For example, 442,674 apparent variants in the KB1 sequence that were unearthed from Roche 454 reads weren't found by an alternative platform. Another 225,981 SNVs were specific to the Illumina dataset, while 71,567 unique variants turned up in the SOLiD reads.
Furthermore, many of the newly identified variants seem to be authentic, with some 80 percent to 90 percent of the variants found by at least two of the three platforms being subsequently verified by mass spectrometry.
The reasons for the discrepancies in SNVs calls were multi-faceted. In some cases, variants weren't called in 454 reads owing to inadequate coverage, the team noted, while other SNVs got missed in Illumina and SOLiD datasets owing to biases in the way GC-rich regions of the genome are represented by those reads.
Still other variants were missed because of the way reads from each platform are aligned and processed or due to the methods used to filter variants.
For example, nearly two-thirds of the variants called from 454 and Illumina reads but missed in the SOLiD-based analyses did show up in SOLiD reads, but got filtered out prior to SNV calling, the researchers reported.
Indeed, Schuster explained that computational methods used to deal with the sequence data can have as much influence on the ability to detect SNVs as the technical biases of platforms themselves.
Along with differences between platforms offered by different companies, the researchers also had the opportunity to compare two Illumina instruments — the GAII and HiSeq — and their corresponding chemistries.
In particular, whereas the GAII platform produced sequences that were skewed toward parts of the genome with high GC content, the HiSeq generated reads with nearly the opposite bias, Ratan explained.
"Initially, there was this idea that lower GC-content regions were not being sequenced well by Illumina with the GAII platform," he said. "As we moved on to the HiSeq platform, what we noticed was that the high GC-content regions were not being adequately sequenced."
Schuster said such chemistry-dependent read differences are a potential concern, since the precise chemistry used for sequencing on a given platform is often not documented in sequencing studies.
"The ability to really compare apples to apples is restricted," he explained. "It would be good if the journals would start requiring a standard and then they'd become alerted to the sensitivity of the variant calling depending on the platform and depending on the chemistry."
At the time that sequencing for the study was done, Schuster estimated that that amount of 454 data cost around half a million dollars to generate, while the price tags for SOLiD and Illumina reads, respectively, came in at around $63,000 and $25,000.
Nowadays, it's possible to resequence a human genome for around $5,000 using Illumina's HiSeq, he noted, though it remains roughly 100-fold as pricey to generate genome resequencing data with the 454 instrument.
Nevertheless, results of the study indicate that the additional information gained from investing in a second sequencing platform can be important — particularly when asking certain research questions.
For Schuster's group, that realization has come at the same time as an improved appreciation of the sorts of sequence differences that exist between human populations, which is spurring renewed interest in human reference genome sequencing by that team.
"We are proposing that we will need [additional] reference genomes," Schuster said. "We are convinced that this reference genome approach, in the time to come, will be very, very important."
To that end, he and his colleagues are currently pursuing new reference genomes from populations in Africa and other parts of the world using read data from multiple platforms.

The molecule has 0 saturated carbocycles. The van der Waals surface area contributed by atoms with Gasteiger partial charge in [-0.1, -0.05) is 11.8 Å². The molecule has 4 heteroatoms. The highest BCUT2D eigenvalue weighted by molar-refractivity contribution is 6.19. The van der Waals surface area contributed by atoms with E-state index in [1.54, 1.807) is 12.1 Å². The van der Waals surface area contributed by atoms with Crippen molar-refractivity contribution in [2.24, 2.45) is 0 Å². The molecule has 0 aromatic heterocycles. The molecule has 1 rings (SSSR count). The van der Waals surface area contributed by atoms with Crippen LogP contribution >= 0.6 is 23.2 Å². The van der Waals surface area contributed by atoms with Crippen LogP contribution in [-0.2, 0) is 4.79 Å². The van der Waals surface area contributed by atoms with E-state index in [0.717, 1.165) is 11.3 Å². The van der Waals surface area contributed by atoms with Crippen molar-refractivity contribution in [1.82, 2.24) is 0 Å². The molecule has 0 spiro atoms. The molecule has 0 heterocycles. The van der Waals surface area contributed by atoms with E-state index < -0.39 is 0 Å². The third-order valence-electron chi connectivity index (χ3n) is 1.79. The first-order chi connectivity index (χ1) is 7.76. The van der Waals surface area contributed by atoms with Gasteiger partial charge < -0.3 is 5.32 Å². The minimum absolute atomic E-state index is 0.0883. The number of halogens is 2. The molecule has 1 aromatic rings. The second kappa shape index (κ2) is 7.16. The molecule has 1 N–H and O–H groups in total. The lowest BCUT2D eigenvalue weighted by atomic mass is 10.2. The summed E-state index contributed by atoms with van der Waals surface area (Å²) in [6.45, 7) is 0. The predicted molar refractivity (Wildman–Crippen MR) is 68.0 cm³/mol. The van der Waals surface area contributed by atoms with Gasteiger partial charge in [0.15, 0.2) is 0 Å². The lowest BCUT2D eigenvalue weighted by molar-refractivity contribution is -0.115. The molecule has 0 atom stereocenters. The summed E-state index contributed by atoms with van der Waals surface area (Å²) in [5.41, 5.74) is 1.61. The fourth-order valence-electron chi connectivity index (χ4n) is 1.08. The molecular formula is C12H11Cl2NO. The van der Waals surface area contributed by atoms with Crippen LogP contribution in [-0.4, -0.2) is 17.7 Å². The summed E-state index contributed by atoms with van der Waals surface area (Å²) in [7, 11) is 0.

"There are efforts underway to sequence very large cohorts, where we literally will have thousands of genomes," Schuster said. "Within those projects, it would make perfect sense to spend a significant amount of money on references and then go to large-scale sequencing later, after we finish these references."
The team is also turning to a combination of 454 and Illumina sequencing platforms for metagenomic sequencing of certain microbial communities, explained Schuster, who said the two platforms "make a very nice complement to one another," providing long reads in tandem with very affordable short reads.
"If you are doing something that you a priori know has high GC content, then it makes sense to do a small subset of sequencing using 454," Ratan said. "This is especially relevant in metagenomic studies, because there are all sorts of organisms, some with very high GC content, that you might miss if you were using just one of the other platforms."
They have also done experiments using overlapping libraries to generate longer-than-usual contiguous reads from Illumina short read data, stretching the reads from 250 base pairs out to 450 or more bases apiece.
For his part, Snyder said the availability of data from multiple platforms is usually not crucial when considering overall variant loads across many, many genomes.
Still, Snyder noted that he and his team are most apt to turn to multiple sequencing platforms when dealing with genomes that are expected to contain clinically significant variants.
"We always do use more than one platform whenever we have a genome of high clinical value," Snyder said. "We either use two whole-genome platforms or a whole-genome and an exome platform, because we also found that exome sequencing can catch a lot of things that whole-genome sequencing misses."
"Two different platforms and orthologous methods are quite valuable," he added. "And we pretty much do that routinely now for genomes that have high medical significance."
In terms of the read profiles associated with sequencing machines in general, Schuster and Ratan emphasized that the sorts of comparisons presented in the current paper continue to be a moving target, meaning that additional comparisons will be needed as new instruments hit the market.
For instance, the Penn State researchers are using Illumina's MiSeq for some library validation and mitochondrial genome sequencing experiments, Ratan noted. So far, they haven't done a formal comparison of the GC biases and other features of that platform, he added.
Over at Stanford, meanwhile, Snyder said his group is waiting on newer platforms such as Ion Torrent's Ion Proton platform. They have also been trying out the Pacific Biosciences RS for some time.
"Every time a new chemistry comes out — or a new anything — we test it out," Snyder said. "We're always evaluating these."